Augustine Villa named Cargill Scholar

A chemical engineering student is learning about advancing the future global economy thanks to a scholarship opportunity.

Brain cancer survivor, high school valedictorian and Cargill Global Scholar are just three things Augustine Villa has achieved in his 21 years of life.

Augustine Villa
Augustine Villa

But that’s not all Villa, who is a chemical engineering major with Spanish minor, has planned. In the two years he has left at Iowa State, he wants to intern with companies and possibly study abroad in Central or South America. He says a drive to apply his talents in a global setting keeps him moving forward.

And he’s hoping being a Cargill Global Scholar will allow him to unleash his full potential to the world.

The Cargill Global Scholars program introduces students to leadership through training modules, mentoring, and coaching by Cargill employees. Scholars are also given the opportunity to network with Cargill businesses and employees, as well as other undergraduate students. The program is available in Brazil, China, India, Russia, and the US.

Villa, along with Hieu Nguyen (economics) and Lissandra Villa Huerta (journalism, political science), were selected from Iowa State.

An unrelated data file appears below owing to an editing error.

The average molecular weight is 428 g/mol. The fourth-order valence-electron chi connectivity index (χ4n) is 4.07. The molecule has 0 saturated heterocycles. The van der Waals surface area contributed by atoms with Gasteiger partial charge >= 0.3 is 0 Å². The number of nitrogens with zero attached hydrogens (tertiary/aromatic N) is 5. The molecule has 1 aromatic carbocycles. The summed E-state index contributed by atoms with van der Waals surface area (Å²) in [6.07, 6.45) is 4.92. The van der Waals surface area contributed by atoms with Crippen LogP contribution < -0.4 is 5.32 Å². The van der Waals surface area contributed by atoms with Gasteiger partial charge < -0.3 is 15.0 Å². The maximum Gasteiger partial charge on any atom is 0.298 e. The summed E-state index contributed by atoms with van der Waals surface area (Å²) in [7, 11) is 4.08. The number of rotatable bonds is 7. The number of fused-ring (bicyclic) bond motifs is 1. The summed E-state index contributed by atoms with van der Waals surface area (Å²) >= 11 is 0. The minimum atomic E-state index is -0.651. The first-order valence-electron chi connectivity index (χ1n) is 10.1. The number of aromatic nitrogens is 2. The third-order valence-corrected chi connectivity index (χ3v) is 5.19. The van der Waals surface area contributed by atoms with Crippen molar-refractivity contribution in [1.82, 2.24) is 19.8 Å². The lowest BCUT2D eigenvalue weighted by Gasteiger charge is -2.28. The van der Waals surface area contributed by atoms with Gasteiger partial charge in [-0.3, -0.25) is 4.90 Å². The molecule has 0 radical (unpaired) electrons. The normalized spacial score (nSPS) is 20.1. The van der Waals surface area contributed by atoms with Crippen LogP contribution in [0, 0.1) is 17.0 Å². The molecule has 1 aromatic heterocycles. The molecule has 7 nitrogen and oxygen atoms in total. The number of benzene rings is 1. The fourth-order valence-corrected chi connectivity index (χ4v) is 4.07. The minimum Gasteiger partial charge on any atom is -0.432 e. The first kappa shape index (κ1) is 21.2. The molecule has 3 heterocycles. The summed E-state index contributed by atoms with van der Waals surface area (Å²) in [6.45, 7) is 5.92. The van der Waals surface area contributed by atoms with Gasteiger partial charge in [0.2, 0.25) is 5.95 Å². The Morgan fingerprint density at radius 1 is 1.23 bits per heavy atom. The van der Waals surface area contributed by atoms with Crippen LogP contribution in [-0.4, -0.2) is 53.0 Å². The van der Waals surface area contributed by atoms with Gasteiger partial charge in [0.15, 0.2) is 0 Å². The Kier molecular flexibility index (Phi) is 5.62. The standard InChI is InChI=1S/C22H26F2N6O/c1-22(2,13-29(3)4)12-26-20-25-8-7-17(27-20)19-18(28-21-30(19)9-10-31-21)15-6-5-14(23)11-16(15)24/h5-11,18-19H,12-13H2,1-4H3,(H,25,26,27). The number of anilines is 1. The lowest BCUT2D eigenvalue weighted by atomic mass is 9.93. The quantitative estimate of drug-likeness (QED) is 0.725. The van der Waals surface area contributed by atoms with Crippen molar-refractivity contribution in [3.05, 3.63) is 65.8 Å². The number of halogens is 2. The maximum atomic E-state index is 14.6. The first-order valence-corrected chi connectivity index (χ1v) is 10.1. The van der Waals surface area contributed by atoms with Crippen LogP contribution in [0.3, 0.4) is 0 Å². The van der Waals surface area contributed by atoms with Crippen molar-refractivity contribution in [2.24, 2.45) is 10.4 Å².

He applied for the program after learning about it from Hillary Kletscher, a 2012-2013 Cargill Global Scholar.

“Hillary had nothing but good things to say about the program. As I read more about it, more benefits and reasons to apply became evident to me, and I continued to get more excited,” he said.

Even the application process was valuable for Villa, who says it encourages students to think about their future and goals. Now that he’s a scholar, he will continue to enjoy the lessons and connections the program provides. He recommends that all high-caliber students with a global focus consider applying to this opportunity.

Villa’s desire to work internationally matches well with his degree in chemical engineering, which he is pursuing because it incorporates his interests of math and science.

“I saw engineering as a major where I would be able to apply my skills toward solving real world problems and improving the lives of others in a meaningful and measureable way. I also chose engineering because of the flexibility it presents; as an engineer I could work in virtually any industry or country in my future.”

Before coming to Iowa State, he was the valedictorian at Dowling Catholic graduation, which was his most memorable experience in his life to date.

Two years prior, he was fighting a brain tumor during his sophomore year of high school, a situation that he says only made him stronger.

“The experience completely changed my view of life, and gave me a new determination to make the most of what I have been given from this point onward, giving back along the way.”